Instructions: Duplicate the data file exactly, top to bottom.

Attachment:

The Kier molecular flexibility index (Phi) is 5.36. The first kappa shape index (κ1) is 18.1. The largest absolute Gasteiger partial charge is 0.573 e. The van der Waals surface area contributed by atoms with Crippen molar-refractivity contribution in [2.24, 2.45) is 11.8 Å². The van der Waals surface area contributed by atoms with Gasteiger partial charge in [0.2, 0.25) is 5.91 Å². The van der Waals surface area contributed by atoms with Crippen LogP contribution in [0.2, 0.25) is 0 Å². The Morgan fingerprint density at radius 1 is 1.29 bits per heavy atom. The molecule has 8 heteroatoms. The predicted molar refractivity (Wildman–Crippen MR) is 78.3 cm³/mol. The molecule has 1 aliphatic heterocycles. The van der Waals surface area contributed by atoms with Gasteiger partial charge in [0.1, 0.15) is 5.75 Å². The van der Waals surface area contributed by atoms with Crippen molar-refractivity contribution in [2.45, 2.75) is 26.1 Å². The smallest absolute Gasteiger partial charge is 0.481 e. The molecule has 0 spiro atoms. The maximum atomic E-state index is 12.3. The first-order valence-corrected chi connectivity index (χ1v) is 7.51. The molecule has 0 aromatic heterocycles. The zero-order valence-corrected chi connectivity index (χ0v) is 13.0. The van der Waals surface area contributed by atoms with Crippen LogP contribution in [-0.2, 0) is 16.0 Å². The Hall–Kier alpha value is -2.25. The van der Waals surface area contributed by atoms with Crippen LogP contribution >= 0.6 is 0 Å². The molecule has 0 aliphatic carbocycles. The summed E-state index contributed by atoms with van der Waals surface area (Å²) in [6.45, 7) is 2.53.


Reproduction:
The Kier molecular flexibility index (Phi) is 5.36. The first kappa shape index (κ1) is 18.1. The largest absolute Gasteiger partial charge is 0.573 e. The van der Waals surface area contributed by atoms with Crippen molar-refractivity contribution in [2.24, 2.45) is 11.8 Å². The van der Waals surface area contributed by atoms with Gasteiger partial charge in [0.2, 0.25) is 5.91 Å². The van der Waals surface area contributed by atoms with Crippen LogP contribution in [0.2, 0.25) is 0 Å². The Morgan fingerprint density at radius 1 is 1.29 bits per heavy atom. The molecule has 8 heteroatoms. The predicted molar refractivity (Wildman–Crippen MR) is 78.3 cm³/mol. The molecule has 1 aliphatic heterocycles. The van der Waals surface area contributed by atoms with Gasteiger partial charge in [0.1, 0.15) is 5.75 Å². The van der Waals surface area contributed by atoms with Crippen molar-refractivity contribution in [2.45, 2.75) is 26.1 Å². The smallest absolute Gasteiger partial charge is 0.481 e. The molecule has 0 spiro atoms. The maximum atomic E-state index is 12.3. The first-order valence-corrected chi connectivity index (χ1v) is 7.51. The molecule has 0 aromatic heterocycles. The zero-order valence-corrected chi connectivity index (χ0v) is 13.0. The van der Waals surface area contributed by atoms with Crippen LogP contribution in [-0.2, 0) is 16.0 Å². The Hall–Kier alpha value is -2.25. The van der Waals surface area contributed by atoms with Crippen LogP contribution >= 0.6 is 0 Å². The molecule has 0 aliphatic carbocycles. The summed E-state index contributed by atoms with van der Waals surface area (Å²) in [6.45, 7) is 2.53.